Now? Sanchez is fully immersed in the football life. For instance: When he and Cynthia hosted a gender reveal for their soon-to-be daughter, some 70 guests exploded into applause as Cynthia snapped a powder-filled football to Rigo, who punted it with perfect form into a puff of pink. “It was just some little plastic Amazon thing, but he checked for the laces, which was hilarious,” says Cynthia, who is due in mid-November. “Spun the ball, good drop, good extension, full-on what he does on the field.”


Plenty other examples reveal how far Sanchez has come. Cynthia points to a meticulous at-home recovery regimen inspired by former Indy teammate Adam Vinatieri: “Straight to the Normatec, straight to the Theragun,” she says. Sanchez himself cites the “full-blown gym” that he installed not long ago in their garage, “with the racks and everything,” though he still enjoys hopping around area high schools to punt while Cynthia snaps. “She’ll be hard on herself when she doesn't give me a good underhand,” he says, “which is awesome because that just shows how much she pushes herself and pushes me.”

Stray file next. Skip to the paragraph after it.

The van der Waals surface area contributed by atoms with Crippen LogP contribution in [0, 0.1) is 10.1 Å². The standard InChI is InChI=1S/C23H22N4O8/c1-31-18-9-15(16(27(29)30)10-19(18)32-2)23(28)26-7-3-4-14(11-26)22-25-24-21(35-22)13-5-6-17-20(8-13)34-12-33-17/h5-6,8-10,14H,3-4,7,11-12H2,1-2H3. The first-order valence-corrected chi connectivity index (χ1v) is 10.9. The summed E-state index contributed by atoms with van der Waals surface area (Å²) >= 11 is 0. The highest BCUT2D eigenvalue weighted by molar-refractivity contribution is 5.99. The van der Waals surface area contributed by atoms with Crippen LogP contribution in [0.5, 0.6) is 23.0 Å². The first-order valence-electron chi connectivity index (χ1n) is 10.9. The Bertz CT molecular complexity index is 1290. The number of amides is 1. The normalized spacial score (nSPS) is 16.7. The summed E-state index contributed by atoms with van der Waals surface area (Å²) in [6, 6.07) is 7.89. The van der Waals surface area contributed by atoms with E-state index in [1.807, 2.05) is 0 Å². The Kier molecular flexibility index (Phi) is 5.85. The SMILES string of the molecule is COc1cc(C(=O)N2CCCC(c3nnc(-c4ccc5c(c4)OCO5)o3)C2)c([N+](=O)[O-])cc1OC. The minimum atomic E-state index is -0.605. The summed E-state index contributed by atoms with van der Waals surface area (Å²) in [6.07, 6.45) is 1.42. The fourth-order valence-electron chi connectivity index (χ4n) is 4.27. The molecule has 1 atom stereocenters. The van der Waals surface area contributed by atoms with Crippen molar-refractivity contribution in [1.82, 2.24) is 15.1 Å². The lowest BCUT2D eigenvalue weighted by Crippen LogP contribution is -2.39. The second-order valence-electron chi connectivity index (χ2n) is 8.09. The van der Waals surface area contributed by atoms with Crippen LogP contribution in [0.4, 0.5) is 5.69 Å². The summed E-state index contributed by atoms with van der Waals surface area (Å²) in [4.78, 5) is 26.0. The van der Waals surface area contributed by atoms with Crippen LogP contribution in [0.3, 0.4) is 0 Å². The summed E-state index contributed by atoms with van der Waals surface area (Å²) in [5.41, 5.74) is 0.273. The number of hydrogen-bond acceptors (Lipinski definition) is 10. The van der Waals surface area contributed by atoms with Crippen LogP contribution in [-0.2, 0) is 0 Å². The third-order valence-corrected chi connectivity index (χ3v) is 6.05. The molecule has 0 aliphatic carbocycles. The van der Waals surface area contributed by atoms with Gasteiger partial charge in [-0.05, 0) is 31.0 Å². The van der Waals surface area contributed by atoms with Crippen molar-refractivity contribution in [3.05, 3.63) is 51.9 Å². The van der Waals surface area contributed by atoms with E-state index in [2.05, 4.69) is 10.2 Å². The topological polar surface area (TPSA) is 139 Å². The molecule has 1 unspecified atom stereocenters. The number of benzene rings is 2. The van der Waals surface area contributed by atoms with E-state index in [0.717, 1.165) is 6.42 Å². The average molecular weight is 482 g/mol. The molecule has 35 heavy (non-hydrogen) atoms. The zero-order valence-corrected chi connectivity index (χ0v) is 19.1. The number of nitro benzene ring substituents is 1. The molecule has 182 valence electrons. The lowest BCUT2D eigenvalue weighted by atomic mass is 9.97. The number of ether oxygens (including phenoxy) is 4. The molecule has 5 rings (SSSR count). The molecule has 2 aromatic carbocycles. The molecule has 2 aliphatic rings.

Then there are the many members of his community whom Sanchez has impacted along the way. Like the gas station owners who proudly hang his picture and jersey behind their registers. And the neighbors who boldly knock on his parents’ front door to request an autograph or picture when they see his car in the driveway. Two summers ago, Sanchez hosted a free youth football camp on his old high school field; to this day the Colts-blue T-shirts are spotted frequently around Hamilton City.

For Sanchez, these efforts point to a larger purpose: Despite the NFL’s semi-regular sojourns to Mexico City, despite one 2019 study estimating that 16% of the league’s overall fanbase was Hispanic, just seven out of nearly 1,600 NFL players who disclosed their race for the 2020 racial and gender report card, issued by The Institute for Diversity and Ethics in Sports, self-identified as Hispanic or Latinx. “I’m not from Mexico, but I’m from Mexican parents, so I think they take it personal, like, ‘Man, that’s awesome, he’s representing us,’ ” Sanchez says. “I hear it whenever I go back home. That’s really cool. I always tell my wife, it’s about the kids and the people that can get something out of what I’m doing.”